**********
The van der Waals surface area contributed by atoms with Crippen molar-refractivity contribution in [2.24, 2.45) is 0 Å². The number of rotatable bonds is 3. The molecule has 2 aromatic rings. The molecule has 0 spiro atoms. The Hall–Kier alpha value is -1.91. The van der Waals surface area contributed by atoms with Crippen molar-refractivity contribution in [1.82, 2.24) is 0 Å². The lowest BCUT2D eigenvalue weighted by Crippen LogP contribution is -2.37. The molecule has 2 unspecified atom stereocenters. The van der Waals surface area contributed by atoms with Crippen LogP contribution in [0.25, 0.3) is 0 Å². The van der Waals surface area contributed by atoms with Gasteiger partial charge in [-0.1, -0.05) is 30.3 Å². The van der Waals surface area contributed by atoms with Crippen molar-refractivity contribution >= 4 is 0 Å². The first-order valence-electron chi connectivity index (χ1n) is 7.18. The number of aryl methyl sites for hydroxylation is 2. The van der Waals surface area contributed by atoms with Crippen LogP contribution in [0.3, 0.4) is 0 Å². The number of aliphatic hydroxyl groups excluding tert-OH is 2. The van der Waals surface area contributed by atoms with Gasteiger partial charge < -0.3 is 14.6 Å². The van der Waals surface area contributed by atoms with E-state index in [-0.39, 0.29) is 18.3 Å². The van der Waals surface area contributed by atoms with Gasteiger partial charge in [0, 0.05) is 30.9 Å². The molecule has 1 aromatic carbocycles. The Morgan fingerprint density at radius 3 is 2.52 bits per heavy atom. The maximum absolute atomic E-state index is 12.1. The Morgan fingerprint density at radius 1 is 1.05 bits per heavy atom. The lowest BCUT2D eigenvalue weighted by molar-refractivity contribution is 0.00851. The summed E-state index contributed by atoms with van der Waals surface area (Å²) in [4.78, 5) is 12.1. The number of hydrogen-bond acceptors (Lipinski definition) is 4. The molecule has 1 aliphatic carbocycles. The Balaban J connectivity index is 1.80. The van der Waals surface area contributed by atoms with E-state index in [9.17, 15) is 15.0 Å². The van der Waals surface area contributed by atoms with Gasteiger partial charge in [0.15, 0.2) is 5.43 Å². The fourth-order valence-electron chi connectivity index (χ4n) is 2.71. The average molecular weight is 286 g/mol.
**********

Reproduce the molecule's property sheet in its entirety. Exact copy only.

The van der Waals surface area contributed by atoms with Crippen molar-refractivity contribution in [2.24, 2.45) is 0 Å². The number of rotatable bonds is 3. The molecule has 2 aromatic rings. The molecule has 0 spiro atoms. The Hall–Kier alpha value is -1.91. The van der Waals surface area contributed by atoms with Crippen molar-refractivity contribution in [1.82, 2.24) is 0 Å². The lowest BCUT2D eigenvalue weighted by Crippen LogP contribution is -2.37. The molecule has 2 unspecified atom stereocenters. The van der Waals surface area contributed by atoms with Crippen LogP contribution in [0.25, 0.3) is 0 Å². The van der Waals surface area contributed by atoms with Gasteiger partial charge in [-0.1, -0.05) is 30.3 Å². The van der Waals surface area contributed by atoms with Crippen molar-refractivity contribution >= 4 is 0 Å². The first-order valence-electron chi connectivity index (χ1n) is 7.18. The number of aryl methyl sites for hydroxylation is 2. The van der Waals surface area contributed by atoms with Crippen LogP contribution in [0.3, 0.4) is 0 Å². The number of aliphatic hydroxyl groups excluding tert-OH is 2. The van der Waals surface area contributed by atoms with Gasteiger partial charge < -0.3 is 14.6 Å². The van der Waals surface area contributed by atoms with E-state index in [-0.39, 0.29) is 18.3 Å². The van der Waals surface area contributed by atoms with Gasteiger partial charge in [0, 0.05) is 30.9 Å². The molecule has 1 aromatic carbocycles. The Morgan fingerprint density at radius 3 is 2.52 bits per heavy atom. The maximum absolute atomic E-state index is 12.1. The Morgan fingerprint density at radius 1 is 1.05 bits per heavy atom. The lowest BCUT2D eigenvalue weighted by molar-refractivity contribution is 0.00851. The summed E-state index contributed by atoms with van der Waals surface area (Å²) in [4.78, 5) is 12.1. The number of hydrogen-bond acceptors (Lipinski definition) is 4. The molecule has 1 aliphatic carbocycles. The Balaban J connectivity index is 1.80. The van der Waals surface area contributed by atoms with E-state index in [9.17, 15) is 15.0 Å². The van der Waals surface area contributed by atoms with Gasteiger partial charge in [0.15, 0.2) is 5.43 Å². The fourth-order valence-electron chi connectivity index (χ4n) is 2.71. The average molecular weight is 286 g/mol.